Please note: This lawsuit was filed by the Sloan’s Lake Neighborhood Association which is unaffiliated with the Sloan’s Lake Citizens’ Group
Jon Murray with The Denver Post writes:
Neighbors upset with the Denver City Council’s approval of a rezoning request that allows a 12-story condo development to front Sloan’s Lake park have taken their objections to court.
At issue in this week’s lawsuit, which serves as an appeal of the council’s 12-0 decision last month, is whether council members considered the case appropriately. The plaintiffs, led by the Sloan’s Lake Neighborhood Association, say the council disregarded an earlier task force recommendation for where to place the tallest buildings in the seven-block redevelopment of the former St. Anthony’s Hospital site.
Such cases face a high standard for court intervention, and Denver city officials could not recall a city rezoning decision being overturned. Courts typically defer to the judgment of a city council’s members as long as evidence supports it.
But the plaintiffs’ attorney, David R. Medina, said he had “every confidence in the legal and underlying fairness issues in our case.”
At Sloan’s Lake, NAVA Real Estate Development plans to build 12- and eight-story condos at the southeast corner of West 17th Avenue and Stuart Street. But the old zoning allowed just five stories.
A 2006 community task force report’s “guiding principles” for the hospital site included placing taller buildings near the center and Colfax Avenue.
The association and other plaintiffs, who are wary of shadows the buildings will cast on the park, say the council should have been constrained by that stipulation. That is because a subsequent neighborhood plan incorporated the guiding principles from the task force report.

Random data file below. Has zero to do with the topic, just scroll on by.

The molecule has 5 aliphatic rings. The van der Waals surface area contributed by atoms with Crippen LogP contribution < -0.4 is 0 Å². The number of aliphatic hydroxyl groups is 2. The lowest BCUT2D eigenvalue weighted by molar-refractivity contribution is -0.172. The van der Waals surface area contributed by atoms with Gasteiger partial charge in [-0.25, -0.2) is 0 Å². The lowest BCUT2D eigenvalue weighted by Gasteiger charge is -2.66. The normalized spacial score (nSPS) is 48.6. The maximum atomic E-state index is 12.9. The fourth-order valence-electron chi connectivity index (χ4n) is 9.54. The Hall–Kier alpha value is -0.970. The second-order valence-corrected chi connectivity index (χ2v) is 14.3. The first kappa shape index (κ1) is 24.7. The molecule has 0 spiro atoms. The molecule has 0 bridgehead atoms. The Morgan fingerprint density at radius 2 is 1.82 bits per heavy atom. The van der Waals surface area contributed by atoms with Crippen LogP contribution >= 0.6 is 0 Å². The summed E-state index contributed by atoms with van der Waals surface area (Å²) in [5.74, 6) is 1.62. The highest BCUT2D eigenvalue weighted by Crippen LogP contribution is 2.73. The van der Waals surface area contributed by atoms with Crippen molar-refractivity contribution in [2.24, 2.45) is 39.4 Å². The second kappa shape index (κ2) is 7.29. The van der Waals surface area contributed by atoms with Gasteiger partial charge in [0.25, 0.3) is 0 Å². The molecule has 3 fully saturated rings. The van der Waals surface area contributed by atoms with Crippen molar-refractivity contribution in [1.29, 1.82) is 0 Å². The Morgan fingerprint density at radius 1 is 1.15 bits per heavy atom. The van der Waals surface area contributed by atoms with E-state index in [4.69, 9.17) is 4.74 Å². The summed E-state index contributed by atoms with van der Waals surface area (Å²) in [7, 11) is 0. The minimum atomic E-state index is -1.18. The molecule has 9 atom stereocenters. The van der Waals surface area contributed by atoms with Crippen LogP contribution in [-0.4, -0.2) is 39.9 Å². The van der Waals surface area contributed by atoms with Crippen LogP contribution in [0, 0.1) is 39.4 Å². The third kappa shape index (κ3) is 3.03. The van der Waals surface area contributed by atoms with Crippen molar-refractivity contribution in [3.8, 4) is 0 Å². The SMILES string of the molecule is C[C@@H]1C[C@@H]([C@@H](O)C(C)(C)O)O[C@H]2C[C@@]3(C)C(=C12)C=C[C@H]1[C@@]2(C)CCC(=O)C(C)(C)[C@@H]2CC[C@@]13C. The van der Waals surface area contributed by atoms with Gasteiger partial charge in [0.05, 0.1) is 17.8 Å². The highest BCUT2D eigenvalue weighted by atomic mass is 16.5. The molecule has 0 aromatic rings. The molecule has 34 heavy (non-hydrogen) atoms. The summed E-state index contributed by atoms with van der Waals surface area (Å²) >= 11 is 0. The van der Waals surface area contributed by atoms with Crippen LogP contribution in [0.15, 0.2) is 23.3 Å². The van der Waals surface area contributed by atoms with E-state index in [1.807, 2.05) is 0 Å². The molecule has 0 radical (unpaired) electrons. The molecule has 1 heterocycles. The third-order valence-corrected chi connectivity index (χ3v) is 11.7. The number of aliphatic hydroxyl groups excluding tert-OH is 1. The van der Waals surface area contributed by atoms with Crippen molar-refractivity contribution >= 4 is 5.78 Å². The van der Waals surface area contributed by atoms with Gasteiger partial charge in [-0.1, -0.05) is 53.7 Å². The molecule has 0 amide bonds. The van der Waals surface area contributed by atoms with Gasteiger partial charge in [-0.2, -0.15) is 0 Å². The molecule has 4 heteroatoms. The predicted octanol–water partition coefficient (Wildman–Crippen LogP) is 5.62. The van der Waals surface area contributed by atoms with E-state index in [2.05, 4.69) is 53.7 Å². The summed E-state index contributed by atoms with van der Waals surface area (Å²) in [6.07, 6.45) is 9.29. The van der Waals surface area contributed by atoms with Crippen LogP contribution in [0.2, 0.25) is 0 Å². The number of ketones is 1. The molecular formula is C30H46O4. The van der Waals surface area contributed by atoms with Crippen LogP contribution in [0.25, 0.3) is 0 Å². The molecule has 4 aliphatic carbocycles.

Last year, though, a general development plan for the St. Anthony’s site that was approved by the Denver Planning Board — but not the council — allowed taller buildings along 17th.
The lawsuit also alleges that Councilwoman Susan Shepherd, who represents the area, acted inappropriately during the rezoning case. It says she misrepresented the earlier community plans in her public comments by failing to mention the preference for tall buildings closer to Colfax.
The suit alleges that other council members deferred to Shepherd in their votes, denying opponents a fair hearing.
Shepherd predicted the council’s decision would be upheld.
“My comments totally support how the (new) zoning reflects the West Colfax Plan,” she said Thursday.
Assistant city attorney Lori Strand declined to comment on the lawsuit, as did Tom Ragonetti, a lawyer representing site owner EnviroFinance Group.
The other plaintiffs are Jane Parker-Ambrose, Gerard V. Frank and Warwick Downing.
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